“Without freight rail, many US industries would literally shut down…we spared the country that catastrophe,” President Biden proclaimed Friday as he signed legislation to avoid a rail workers strike that had been brewing for months. Estimates suggested a strike would have cost the US as much as $2B per day, and removed a shocking 1% of US GDP if it extended for a month. And although the work stoppage has been averted in the short term, the critical yet often overlooked role that freight rail plays in our economy has now taken center stage. While the bulk of the conversation the last 3 years has been focused on the position that maritime shipping and trucking play in our supply chain, rail represents a $100B market in North America alone.
When we first met Harris Ligon and the team from Telegraph.io last year, the phrase freight rail conjured up a mental image looking something like this:
And I hate to tell you, but it hasn’t changed all that much! On any given day, more than 40% of all goods in North America travel on a freight railroad, and yet the industry is still running on Lotus Notes, MS-DOS, and a healthy dose of good ol’ paper and phone. It is an area of our supply chain that we believe has one of the greatest opportunities for innovation, where the application of technology can automate and augment manual systems and processes to give freight rail the degree of flexibility and resiliency it, and the US supply chain, so desperately needs.
The demand for modernization is coming first and foremost from customers. More shippers than ever are looking for cheaper, efficient, and more sustainable methods of transporting their goods. (A single freight train can take as many as 800 trucks off the road and is more than 4x as fuel efficient as trucking.) But shipper expectations have risen. Modern software has transformed the trucking space. Digital brokers like Uber Freight have been growing market share, and basic tech-enabled programs from load boards to TMS’s have, together with horizontal enterprise software systems, advanced the trucking experience for shippers. Freight rail has remained woefully behind, until now.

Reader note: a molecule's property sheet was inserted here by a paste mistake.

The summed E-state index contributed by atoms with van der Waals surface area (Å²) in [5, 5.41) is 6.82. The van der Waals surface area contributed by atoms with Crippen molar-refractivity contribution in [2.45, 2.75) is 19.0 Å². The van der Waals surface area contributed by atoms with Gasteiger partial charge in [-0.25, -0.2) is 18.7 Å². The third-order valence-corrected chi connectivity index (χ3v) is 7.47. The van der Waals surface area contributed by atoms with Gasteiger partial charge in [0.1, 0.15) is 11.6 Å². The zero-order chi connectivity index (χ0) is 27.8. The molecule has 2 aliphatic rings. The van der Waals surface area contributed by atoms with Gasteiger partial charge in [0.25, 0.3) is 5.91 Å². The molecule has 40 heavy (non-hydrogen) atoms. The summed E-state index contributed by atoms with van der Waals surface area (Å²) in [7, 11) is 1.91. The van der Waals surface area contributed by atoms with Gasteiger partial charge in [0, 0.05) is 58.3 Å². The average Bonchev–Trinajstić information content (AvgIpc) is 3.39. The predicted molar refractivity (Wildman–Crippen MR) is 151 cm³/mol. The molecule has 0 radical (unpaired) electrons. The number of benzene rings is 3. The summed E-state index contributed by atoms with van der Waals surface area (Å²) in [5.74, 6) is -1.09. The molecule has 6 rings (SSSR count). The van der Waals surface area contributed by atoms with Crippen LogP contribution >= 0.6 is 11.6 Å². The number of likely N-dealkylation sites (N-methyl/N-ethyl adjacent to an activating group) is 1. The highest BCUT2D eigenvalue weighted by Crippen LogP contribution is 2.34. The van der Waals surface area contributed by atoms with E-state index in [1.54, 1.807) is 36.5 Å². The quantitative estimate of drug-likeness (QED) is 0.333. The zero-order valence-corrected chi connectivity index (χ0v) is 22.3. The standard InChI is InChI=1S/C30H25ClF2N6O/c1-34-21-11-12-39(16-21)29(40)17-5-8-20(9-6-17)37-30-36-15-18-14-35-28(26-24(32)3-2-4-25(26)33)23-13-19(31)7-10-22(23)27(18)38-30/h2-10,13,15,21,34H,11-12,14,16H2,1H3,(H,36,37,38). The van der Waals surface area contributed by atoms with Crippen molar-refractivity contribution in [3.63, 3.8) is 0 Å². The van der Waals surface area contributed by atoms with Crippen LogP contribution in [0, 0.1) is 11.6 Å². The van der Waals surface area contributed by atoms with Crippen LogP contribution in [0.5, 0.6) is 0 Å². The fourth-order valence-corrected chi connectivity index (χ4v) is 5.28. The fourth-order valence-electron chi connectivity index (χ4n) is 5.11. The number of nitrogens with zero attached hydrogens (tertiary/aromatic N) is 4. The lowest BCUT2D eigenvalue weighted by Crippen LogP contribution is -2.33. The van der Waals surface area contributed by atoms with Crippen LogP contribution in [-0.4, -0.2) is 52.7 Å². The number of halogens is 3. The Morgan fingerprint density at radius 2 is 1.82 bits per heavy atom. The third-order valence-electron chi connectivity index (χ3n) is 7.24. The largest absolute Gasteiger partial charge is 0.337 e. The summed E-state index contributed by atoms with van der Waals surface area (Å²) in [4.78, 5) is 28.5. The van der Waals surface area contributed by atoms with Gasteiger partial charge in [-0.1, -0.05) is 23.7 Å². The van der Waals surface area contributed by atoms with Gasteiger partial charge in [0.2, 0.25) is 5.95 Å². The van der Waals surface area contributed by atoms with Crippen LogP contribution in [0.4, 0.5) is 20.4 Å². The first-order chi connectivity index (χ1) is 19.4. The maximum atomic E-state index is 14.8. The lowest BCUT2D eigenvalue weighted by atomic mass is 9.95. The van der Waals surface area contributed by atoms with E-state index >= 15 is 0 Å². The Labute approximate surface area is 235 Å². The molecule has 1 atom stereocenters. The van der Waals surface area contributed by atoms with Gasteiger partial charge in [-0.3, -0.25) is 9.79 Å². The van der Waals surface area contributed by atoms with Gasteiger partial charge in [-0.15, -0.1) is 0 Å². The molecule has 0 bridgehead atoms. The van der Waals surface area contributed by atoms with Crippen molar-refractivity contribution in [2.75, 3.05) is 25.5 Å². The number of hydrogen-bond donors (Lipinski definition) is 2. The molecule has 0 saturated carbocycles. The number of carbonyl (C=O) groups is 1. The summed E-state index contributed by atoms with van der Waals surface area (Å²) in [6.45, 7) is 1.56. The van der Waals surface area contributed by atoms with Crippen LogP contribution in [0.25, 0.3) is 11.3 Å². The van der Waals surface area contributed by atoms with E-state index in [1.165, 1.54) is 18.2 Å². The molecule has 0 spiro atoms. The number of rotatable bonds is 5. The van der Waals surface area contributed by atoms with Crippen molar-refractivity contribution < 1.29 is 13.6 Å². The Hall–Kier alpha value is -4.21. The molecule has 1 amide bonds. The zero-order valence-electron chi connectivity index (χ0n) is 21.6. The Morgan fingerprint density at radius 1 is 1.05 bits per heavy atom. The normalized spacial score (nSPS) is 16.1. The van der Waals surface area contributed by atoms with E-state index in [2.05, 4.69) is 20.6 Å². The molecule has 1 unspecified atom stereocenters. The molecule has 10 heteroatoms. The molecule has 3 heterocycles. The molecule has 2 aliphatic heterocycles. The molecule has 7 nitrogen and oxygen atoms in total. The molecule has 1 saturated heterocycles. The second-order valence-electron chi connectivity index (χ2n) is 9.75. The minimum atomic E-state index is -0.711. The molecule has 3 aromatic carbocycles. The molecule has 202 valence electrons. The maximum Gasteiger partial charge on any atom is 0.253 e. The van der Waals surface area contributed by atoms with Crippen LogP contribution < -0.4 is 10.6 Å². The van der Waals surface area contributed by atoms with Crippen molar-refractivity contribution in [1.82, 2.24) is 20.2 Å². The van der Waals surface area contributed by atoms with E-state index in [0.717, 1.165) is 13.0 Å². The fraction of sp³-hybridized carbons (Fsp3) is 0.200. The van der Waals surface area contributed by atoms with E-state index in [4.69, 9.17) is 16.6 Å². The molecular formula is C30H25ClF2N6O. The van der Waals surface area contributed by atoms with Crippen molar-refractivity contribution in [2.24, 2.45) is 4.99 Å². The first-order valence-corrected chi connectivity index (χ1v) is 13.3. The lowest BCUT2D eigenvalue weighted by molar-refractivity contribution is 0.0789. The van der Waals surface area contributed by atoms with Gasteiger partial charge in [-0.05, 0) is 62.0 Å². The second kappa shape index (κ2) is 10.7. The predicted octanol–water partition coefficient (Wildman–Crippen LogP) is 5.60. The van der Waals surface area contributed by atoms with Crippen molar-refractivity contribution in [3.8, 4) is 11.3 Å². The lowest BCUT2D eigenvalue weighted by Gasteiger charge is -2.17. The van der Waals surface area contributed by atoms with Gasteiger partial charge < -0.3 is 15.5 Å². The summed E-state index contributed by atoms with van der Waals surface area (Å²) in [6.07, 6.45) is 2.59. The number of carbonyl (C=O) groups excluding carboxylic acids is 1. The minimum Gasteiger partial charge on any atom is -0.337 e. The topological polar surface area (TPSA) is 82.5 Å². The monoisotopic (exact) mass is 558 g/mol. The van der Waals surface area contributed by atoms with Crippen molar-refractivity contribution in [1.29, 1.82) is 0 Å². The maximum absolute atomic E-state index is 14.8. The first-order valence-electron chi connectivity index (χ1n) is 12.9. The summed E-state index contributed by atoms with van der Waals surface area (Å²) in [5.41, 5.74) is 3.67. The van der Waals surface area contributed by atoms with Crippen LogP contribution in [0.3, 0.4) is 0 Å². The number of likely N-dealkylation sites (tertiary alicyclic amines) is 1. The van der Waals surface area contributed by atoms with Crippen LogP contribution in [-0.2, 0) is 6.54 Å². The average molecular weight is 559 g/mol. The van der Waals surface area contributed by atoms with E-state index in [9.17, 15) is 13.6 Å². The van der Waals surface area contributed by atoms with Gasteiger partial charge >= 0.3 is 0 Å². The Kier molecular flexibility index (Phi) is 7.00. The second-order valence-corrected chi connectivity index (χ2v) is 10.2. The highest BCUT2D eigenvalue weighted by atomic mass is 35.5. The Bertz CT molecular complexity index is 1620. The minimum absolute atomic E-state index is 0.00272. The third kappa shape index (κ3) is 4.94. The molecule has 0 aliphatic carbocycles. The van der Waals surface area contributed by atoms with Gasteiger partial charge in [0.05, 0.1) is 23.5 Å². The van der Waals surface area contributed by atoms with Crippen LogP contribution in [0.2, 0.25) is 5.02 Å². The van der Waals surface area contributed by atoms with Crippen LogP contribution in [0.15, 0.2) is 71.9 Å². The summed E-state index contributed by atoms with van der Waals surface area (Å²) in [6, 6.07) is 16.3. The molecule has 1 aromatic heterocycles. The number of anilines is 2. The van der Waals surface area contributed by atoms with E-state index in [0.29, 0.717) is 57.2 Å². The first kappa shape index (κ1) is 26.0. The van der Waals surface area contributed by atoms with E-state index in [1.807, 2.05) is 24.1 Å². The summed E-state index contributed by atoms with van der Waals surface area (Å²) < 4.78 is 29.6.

Telegraph is the first cloud-based operating system for railroads, shippers, logistics service providers, and railcar leasing companies, providing price transparency, shipment visibility, and proactive business intelligence. Telegraph lowers the barrier for shippers and logistics companies to work with freight railroads without sacrificing the visibility, transparency, and relative ease they’ve experienced with trucking.
The company was born out of Harris’ formative experiences in two worlds. He spent close to a decade working at some of the largest railroads in operating positions, before becoming an early employee at Uber Freight where he led teams building freight marketplace software in a high growth environment. He saw firsthand both the power of rail as a pillar of the US supply chain and the increasingly sophisticated software solutions developing elsewhere in logistics that had yet to touch rail. Few others were in the position to have this insight and the experience to execute it. At Construct, we couldn’t be more excited to support Harris and team Telegraph for the past year and half as they become the central source of data truth and software operations for the industry. We are thrilled to continue to invest in Telegraph’s Series A joined by our friends at Crosslink, 8VC, Box Group, Slow Ventures, and 9Yards.
Telegraph is actively hiring for several roles, if you’re interested please reach out!